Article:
Wednesday, October 31, 2007

Virtual Performance

MTV Europe Awards marked the first live performance of Gorillaz, using the Musion Eyeliner System to beam three-dimensional holographic style performing cartoon characters on stage. Their appearance at the MTV Awards 2005 in Lisbon was billed as the 'world's first 3D hologram performance' and was one of the highlights.

As the world's most successful "virtual band", the human artists behind Gorillaz traditionally appear at live gigs as silhouettes on a giant screen combined with images of their cartoon alter egos.

Gorillaz has also announced plans to collaborate once again with Passion Pictures to produce a full live holographic tour for 2007-2008, or perhaps, a better description is that there may be several tours, since the members can be duplicated at will.


Merging Myths

Merging Myths and the Everyday - “Fiction for the Real”

"Fiction for the Real" Exhibition

at The National Museum of Modern Art, Tokyo
in the Nihonbashi, Kudanshita area
This event has ended

In Reviews by Rachel Carvosso 2007-04-27

Chiharu Shioda, 'Bathroom' (1999)

Chiharu Shioda, 'Bathroom' (1999)

Collection of the National Museum of Modern Art, Tokyo.

This eerie atmosphere is also present in Chiharu Shiota’s video piece Bathroom, a looped DVD shown on a TV set placed at the far end of a narrow white room. The minimal echoes of this work’s ambient sounds seep into the other gallery spaces, giving you an impression of the work even before seeing it. The first image is of a claustrophobically narrow bathroom with a women sitting in the bath, except that the bath is filled with something black and her face is obscured. As the video progresses various close-up black and white shots show her ‘washing’. The textures of the black material in the bath seem watery, half way between the textures of ink and mud. Sinister like the popular Japanese horror movies of recent years, the drama in this work builds slowly but without any final resolution. Where Yanagi’s females seem collectively bored, this woman’s emotion is understated and in its subtlety conveys a real sense of desperation. Shiota makes space for the imagination to make its own associations and conclusions.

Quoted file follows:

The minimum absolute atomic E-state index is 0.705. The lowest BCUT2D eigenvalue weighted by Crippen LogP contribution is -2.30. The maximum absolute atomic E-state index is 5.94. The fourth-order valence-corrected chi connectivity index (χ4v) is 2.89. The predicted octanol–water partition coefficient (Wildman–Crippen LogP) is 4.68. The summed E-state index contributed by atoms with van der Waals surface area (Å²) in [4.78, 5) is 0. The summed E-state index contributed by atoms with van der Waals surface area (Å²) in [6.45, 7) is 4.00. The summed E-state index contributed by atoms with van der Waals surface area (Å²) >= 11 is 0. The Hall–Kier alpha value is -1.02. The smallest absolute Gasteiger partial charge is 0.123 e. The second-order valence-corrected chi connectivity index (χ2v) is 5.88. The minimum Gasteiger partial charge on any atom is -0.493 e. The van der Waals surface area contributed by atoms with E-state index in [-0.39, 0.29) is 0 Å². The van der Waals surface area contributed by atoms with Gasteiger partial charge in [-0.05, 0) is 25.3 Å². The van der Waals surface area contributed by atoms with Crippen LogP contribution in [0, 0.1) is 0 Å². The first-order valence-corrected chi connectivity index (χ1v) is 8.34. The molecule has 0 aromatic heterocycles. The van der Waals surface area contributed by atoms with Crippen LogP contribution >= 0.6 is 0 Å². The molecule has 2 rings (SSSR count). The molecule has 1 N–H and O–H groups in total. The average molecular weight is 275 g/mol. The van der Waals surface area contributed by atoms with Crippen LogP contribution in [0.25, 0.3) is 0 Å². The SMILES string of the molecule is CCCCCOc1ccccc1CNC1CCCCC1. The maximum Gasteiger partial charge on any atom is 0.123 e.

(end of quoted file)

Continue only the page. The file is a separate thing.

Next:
Calle creates written and photographic narratives through her fictional diaries. They retain a suggestion of archetypes – animals, spirits, women are all visible in the the pieces but they ultimately remain stoically undefinable and visceral. Calle’s photo diaries are limited to two dimensions and therefore lack the immediacy of Ikemura’s work but their content still retains the power to seduce the viewer into a false sense of intimacy.

Sophie Calle, 'Letter B from ''B, C, W'' ' [part] (1998)

Sophie Calle, 'Letter B from ''B, C, W'' ' [part] (1998)

Collection of the National Museum of Modern Art, Tokyo.

In this exhibition, you find yourself forming a voyeuristic relationship to a fictional narrative, but by presenting us with this tendency through her fictional diaries, Calle highlights the fact that we behave this way more often that we at first realize. We ourselves become the protagonists of an ongoing ‘diary’ and act out our own roles.

The text presented at the entrance to this show suggests that the fictions represented “…tell you stories quietly or eloquently, to stimulate your ability to feel the real.” I came away from this exhibition unsure of whether I had felt the ‘real’ through these works or whether they perhaps came closer to showing the fictional nature of reality. The real that we experience is in part the fiction of our own consciousness in which stories, myths, everyday and fantastical elements merge into an indivisible whole. All four artists present us with intriguing worlds into which we can choose to enter and suspend our sense of reality. However as in any fictional world, once you leave there is no guarantee that things in the ‘real’ world will still look the same.